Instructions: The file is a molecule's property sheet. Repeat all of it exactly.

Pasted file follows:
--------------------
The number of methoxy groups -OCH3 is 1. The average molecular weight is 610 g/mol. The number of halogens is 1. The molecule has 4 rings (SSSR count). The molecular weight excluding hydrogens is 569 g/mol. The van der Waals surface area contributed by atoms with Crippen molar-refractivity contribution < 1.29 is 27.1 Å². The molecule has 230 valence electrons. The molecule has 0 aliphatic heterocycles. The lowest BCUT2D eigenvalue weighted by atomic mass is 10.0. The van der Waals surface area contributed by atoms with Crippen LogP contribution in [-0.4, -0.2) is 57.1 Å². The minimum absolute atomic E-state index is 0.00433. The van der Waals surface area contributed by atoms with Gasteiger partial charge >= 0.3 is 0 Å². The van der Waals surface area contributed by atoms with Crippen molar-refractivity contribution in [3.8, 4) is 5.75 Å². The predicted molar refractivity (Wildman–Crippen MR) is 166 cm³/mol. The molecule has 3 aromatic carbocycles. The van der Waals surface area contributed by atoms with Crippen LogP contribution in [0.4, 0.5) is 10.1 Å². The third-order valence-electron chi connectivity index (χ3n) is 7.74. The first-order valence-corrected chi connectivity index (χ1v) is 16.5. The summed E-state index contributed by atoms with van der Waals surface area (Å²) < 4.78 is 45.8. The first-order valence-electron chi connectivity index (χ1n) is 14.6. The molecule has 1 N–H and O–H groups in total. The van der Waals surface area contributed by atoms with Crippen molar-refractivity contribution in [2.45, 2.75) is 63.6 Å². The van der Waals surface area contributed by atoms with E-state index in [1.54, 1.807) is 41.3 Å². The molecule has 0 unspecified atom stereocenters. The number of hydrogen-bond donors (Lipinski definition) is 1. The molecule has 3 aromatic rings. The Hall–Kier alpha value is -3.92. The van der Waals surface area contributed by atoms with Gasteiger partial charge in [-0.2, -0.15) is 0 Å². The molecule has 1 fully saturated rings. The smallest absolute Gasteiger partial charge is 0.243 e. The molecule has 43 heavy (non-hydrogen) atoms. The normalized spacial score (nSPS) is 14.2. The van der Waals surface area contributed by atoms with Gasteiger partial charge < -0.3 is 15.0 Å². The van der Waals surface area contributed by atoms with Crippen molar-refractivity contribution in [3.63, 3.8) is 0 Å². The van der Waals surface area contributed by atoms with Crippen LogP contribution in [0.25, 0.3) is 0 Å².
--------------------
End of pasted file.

The number of methoxy groups -OCH3 is 1. The average molecular weight is 610 g/mol. The number of halogens is 1. The molecule has 4 rings (SSSR count). The molecular weight excluding hydrogens is 569 g/mol. The van der Waals surface area contributed by atoms with Crippen molar-refractivity contribution < 1.29 is 27.1 Å². The molecule has 230 valence electrons. The molecule has 0 aliphatic heterocycles. The lowest BCUT2D eigenvalue weighted by atomic mass is 10.0. The van der Waals surface area contributed by atoms with Crippen LogP contribution in [-0.4, -0.2) is 57.1 Å². The minimum absolute atomic E-state index is 0.00433. The van der Waals surface area contributed by atoms with Gasteiger partial charge >= 0.3 is 0 Å². The van der Waals surface area contributed by atoms with Crippen molar-refractivity contribution in [3.8, 4) is 5.75 Å². The predicted molar refractivity (Wildman–Crippen MR) is 166 cm³/mol. The molecule has 3 aromatic carbocycles. The van der Waals surface area contributed by atoms with Crippen LogP contribution in [0.4, 0.5) is 10.1 Å². The third-order valence-electron chi connectivity index (χ3n) is 7.74. The first-order valence-corrected chi connectivity index (χ1v) is 16.5. The summed E-state index contributed by atoms with van der Waals surface area (Å²) < 4.78 is 45.8. The first-order valence-electron chi connectivity index (χ1n) is 14.6. The molecule has 1 N–H and O–H groups in total. The van der Waals surface area contributed by atoms with Crippen molar-refractivity contribution in [2.45, 2.75) is 63.6 Å². The van der Waals surface area contributed by atoms with E-state index in [1.54, 1.807) is 41.3 Å². The molecule has 0 unspecified atom stereocenters. The number of hydrogen-bond donors (Lipinski definition) is 1. The molecule has 3 aromatic rings. The Hall–Kier alpha value is -3.92. The van der Waals surface area contributed by atoms with Gasteiger partial charge in [-0.2, -0.15) is 0 Å². The molecule has 1 fully saturated rings. The smallest absolute Gasteiger partial charge is 0.243 e. The molecule has 43 heavy (non-hydrogen) atoms. The normalized spacial score (nSPS) is 14.2. The van der Waals surface area contributed by atoms with Gasteiger partial charge < -0.3 is 15.0 Å². The van der Waals surface area contributed by atoms with Crippen molar-refractivity contribution in [3.63, 3.8) is 0 Å². The van der Waals surface area contributed by atoms with Crippen LogP contribution in [0.25, 0.3) is 0 Å².